- Many states require employers to post their written anti-harassment policies.
When someone makes an anonymous complaint about a co-worker's harassment, do we have any obligation to follow up?
Once an employer is on notice of harassment at the workplace, there is an obligation to investigate to ensure that workers are not faced with a hostile environment. The law holds employers employers who know about harassment responsible to take prompt and effective action to protect employees from known hostile work environments. The employee has put you on notice of a potential problem. It is better risk management to investigate all complaints, even when the complaining employee is anonymous.
Mis-classifying workers can result in penalties and back wages/taxes being owed if the Department of Labor (federal or state) finds that the workers your nonprofit is treating as contractors/consultants are actually employees. In order to determine whether it is appropriate to classify a worker as an independent contractor you will need either to hire legal counsel to conduct an analysis, or conduct that analysis yourself based on the facts and circumstances of the particular worker. The most significant difference between employees and contractors is the extent of control that your organization has over the worker — the more control there is, the more the worker is likely to be an employee. Typically contractors set their own hours, bring their own equipment, and are not dependent upon the organization to schedule when, where and how they accomplish their tasks. Think wall paper hanger — s/he brings the equipment, comes to the house, sets up, does the job and leaves, all at the wall paper hanger’s own convenience and you don't supervise or tell him/her how to do the job. That's a classic contractor. Contractors do not qualify for workers compensation or other employee benefits. There should be a contract/agreement with all contractors that sets forth the elements of the contractor’s relationship with the nonprofit, and the board should approve a compensation policy to ensure that compensation of contractors is reasonable and not excessive.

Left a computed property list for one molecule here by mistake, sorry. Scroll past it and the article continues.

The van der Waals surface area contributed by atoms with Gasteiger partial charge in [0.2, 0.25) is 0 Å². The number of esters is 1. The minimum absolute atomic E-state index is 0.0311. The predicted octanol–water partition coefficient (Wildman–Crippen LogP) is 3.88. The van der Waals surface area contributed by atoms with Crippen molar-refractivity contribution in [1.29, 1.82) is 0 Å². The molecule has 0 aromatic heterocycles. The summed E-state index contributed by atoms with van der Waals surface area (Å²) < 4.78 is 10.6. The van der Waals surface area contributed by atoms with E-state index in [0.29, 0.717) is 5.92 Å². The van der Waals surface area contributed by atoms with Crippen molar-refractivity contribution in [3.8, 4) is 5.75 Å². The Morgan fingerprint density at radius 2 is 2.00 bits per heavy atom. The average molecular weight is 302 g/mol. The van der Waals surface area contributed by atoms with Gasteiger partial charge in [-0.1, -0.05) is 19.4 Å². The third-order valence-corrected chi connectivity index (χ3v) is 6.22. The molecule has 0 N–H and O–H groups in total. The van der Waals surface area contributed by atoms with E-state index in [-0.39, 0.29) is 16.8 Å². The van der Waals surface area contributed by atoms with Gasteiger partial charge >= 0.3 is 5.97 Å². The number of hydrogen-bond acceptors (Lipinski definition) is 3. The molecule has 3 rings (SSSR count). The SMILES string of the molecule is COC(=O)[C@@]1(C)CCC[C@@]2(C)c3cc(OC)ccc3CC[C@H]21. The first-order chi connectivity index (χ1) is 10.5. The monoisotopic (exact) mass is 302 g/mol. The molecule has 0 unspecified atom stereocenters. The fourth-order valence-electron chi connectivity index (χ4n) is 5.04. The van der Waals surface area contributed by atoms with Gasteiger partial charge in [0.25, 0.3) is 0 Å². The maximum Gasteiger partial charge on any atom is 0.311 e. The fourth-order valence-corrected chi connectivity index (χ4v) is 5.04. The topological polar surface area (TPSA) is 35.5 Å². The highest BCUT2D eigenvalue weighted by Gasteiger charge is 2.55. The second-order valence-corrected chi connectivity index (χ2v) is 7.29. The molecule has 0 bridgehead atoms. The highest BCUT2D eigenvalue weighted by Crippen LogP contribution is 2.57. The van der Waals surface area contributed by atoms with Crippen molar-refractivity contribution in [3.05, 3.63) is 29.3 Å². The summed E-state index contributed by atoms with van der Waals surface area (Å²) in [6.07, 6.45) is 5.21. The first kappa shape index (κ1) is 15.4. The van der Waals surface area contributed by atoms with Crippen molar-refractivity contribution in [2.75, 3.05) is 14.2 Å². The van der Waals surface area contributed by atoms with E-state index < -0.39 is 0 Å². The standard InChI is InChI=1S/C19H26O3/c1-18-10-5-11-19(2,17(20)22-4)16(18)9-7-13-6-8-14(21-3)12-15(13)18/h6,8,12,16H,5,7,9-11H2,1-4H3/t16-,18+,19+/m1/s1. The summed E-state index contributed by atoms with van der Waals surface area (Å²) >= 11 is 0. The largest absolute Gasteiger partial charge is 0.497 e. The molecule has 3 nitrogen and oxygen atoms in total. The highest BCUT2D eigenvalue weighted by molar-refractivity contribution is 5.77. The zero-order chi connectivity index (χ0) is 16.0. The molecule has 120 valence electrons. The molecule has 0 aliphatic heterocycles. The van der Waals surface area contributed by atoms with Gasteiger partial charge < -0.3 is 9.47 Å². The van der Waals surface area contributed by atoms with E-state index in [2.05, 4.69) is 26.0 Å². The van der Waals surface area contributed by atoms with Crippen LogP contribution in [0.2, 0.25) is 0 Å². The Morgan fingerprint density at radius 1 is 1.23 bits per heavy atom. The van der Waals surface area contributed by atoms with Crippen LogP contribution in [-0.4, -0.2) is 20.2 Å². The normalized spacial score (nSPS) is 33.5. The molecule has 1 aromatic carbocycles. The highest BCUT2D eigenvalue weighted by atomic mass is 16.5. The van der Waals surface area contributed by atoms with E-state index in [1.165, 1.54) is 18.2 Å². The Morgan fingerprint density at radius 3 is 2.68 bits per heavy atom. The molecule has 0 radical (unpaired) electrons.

- Contact the Nonprofit Risk Management Center if you would like to see a sample agreement.
- The IRS web site offers guidance that can help you decide how to classify a worker as an employee or contractor.
- The Nonprofit Risk Management Center’s publication, Taking The High Road A Guide to Legal and Effective Employment Practices for Nonprofits, is an easy-to-read book chock-filled with information on human resource issues such as this one. There is an on-lineversion that is updated annually.
As a fundamental tenet of prudent governance and risk management, each nonprofit should have its personnel policies and procedures reviewed by a lawyer familiar with the laws of the state(s) where the nonprofit operates. The number of employees will determine whether or not certain federal or state laws apply to the workplace. There are a myriad of employment laws and practices that can impact a nonprofit’s risks in human resource management. Here are a few suggestions from the Nonprofit Risk Management Center of practices that can keep your organization out of trouble: